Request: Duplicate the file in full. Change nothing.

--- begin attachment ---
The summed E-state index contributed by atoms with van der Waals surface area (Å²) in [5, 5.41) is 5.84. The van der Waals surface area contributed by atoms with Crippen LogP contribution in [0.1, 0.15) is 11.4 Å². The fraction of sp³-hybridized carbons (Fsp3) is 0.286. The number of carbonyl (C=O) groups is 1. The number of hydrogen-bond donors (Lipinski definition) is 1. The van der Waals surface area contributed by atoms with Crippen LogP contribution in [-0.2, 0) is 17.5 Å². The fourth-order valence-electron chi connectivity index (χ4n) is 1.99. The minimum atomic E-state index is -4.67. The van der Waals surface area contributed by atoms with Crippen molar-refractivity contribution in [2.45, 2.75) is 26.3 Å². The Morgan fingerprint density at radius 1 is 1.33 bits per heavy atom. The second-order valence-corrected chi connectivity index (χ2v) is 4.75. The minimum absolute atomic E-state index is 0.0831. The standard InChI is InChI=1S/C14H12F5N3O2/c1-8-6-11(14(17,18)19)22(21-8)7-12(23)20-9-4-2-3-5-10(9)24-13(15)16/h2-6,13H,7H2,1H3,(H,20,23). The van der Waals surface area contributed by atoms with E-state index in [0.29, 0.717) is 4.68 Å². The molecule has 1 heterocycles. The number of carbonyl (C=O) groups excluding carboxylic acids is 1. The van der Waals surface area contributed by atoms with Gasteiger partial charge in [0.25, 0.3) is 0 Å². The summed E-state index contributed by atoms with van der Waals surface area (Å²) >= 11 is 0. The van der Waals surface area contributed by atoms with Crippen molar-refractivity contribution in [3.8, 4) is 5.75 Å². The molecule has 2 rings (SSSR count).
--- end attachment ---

The summed E-state index contributed by atoms with van der Waals surface area (Å²) in [5, 5.41) is 5.84. The van der Waals surface area contributed by atoms with Crippen LogP contribution in [0.1, 0.15) is 11.4 Å². The fraction of sp³-hybridized carbons (Fsp3) is 0.286. The number of carbonyl (C=O) groups is 1. The number of hydrogen-bond donors (Lipinski definition) is 1. The van der Waals surface area contributed by atoms with Crippen LogP contribution in [-0.2, 0) is 17.5 Å². The fourth-order valence-electron chi connectivity index (χ4n) is 1.99. The minimum atomic E-state index is -4.67. The van der Waals surface area contributed by atoms with Crippen molar-refractivity contribution in [2.45, 2.75) is 26.3 Å². The Morgan fingerprint density at radius 1 is 1.33 bits per heavy atom. The second-order valence-corrected chi connectivity index (χ2v) is 4.75. The minimum absolute atomic E-state index is 0.0831. The standard InChI is InChI=1S/C14H12F5N3O2/c1-8-6-11(14(17,18)19)22(21-8)7-12(23)20-9-4-2-3-5-10(9)24-13(15)16/h2-6,13H,7H2,1H3,(H,20,23). The van der Waals surface area contributed by atoms with E-state index in [0.29, 0.717) is 4.68 Å². The molecule has 1 heterocycles. The number of carbonyl (C=O) groups excluding carboxylic acids is 1. The van der Waals surface area contributed by atoms with Gasteiger partial charge in [0.25, 0.3) is 0 Å². The summed E-state index contributed by atoms with van der Waals surface area (Å²) >= 11 is 0. The van der Waals surface area contributed by atoms with Crippen molar-refractivity contribution in [3.8, 4) is 5.75 Å². The molecule has 2 rings (SSSR count).